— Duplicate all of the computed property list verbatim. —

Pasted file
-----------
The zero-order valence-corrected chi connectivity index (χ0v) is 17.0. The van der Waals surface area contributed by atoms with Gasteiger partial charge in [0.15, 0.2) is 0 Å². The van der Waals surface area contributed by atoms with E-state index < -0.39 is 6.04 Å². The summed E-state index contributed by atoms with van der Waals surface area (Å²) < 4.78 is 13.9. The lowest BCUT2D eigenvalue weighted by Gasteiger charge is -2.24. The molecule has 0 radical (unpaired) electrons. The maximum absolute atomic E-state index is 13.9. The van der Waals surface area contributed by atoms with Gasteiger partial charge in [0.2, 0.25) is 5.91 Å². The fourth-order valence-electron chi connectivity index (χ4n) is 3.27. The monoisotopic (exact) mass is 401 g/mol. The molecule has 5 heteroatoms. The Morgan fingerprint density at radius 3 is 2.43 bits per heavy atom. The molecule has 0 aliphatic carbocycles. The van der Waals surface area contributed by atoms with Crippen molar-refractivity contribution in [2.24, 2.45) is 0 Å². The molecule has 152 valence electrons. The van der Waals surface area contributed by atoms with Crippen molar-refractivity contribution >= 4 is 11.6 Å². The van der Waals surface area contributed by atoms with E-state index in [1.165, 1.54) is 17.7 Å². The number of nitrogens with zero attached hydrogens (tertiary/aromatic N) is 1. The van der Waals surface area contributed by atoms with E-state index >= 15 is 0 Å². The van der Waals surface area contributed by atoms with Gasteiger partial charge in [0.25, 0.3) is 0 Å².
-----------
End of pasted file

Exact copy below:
The zero-order valence-corrected chi connectivity index (χ0v) is 17.0. The van der Waals surface area contributed by atoms with Gasteiger partial charge in [0.15, 0.2) is 0 Å². The van der Waals surface area contributed by atoms with E-state index < -0.39 is 6.04 Å². The summed E-state index contributed by atoms with van der Waals surface area (Å²) < 4.78 is 13.9. The lowest BCUT2D eigenvalue weighted by Gasteiger charge is -2.24. The molecule has 0 radical (unpaired) electrons. The maximum absolute atomic E-state index is 13.9. The van der Waals surface area contributed by atoms with Gasteiger partial charge in [0.2, 0.25) is 5.91 Å². The fourth-order valence-electron chi connectivity index (χ4n) is 3.27. The monoisotopic (exact) mass is 401 g/mol. The molecule has 5 heteroatoms. The Morgan fingerprint density at radius 3 is 2.43 bits per heavy atom. The molecule has 0 aliphatic carbocycles. The van der Waals surface area contributed by atoms with Crippen molar-refractivity contribution in [2.24, 2.45) is 0 Å². The molecule has 152 valence electrons. The van der Waals surface area contributed by atoms with Crippen molar-refractivity contribution >= 4 is 11.6 Å². The van der Waals surface area contributed by atoms with E-state index in [1.165, 1.54) is 17.7 Å². The number of nitrogens with zero attached hydrogens (tertiary/aromatic N) is 1. The van der Waals surface area contributed by atoms with E-state index >= 15 is 0 Å². The van der Waals surface area contributed by atoms with Gasteiger partial charge in [0.25, 0.3) is 0 Å².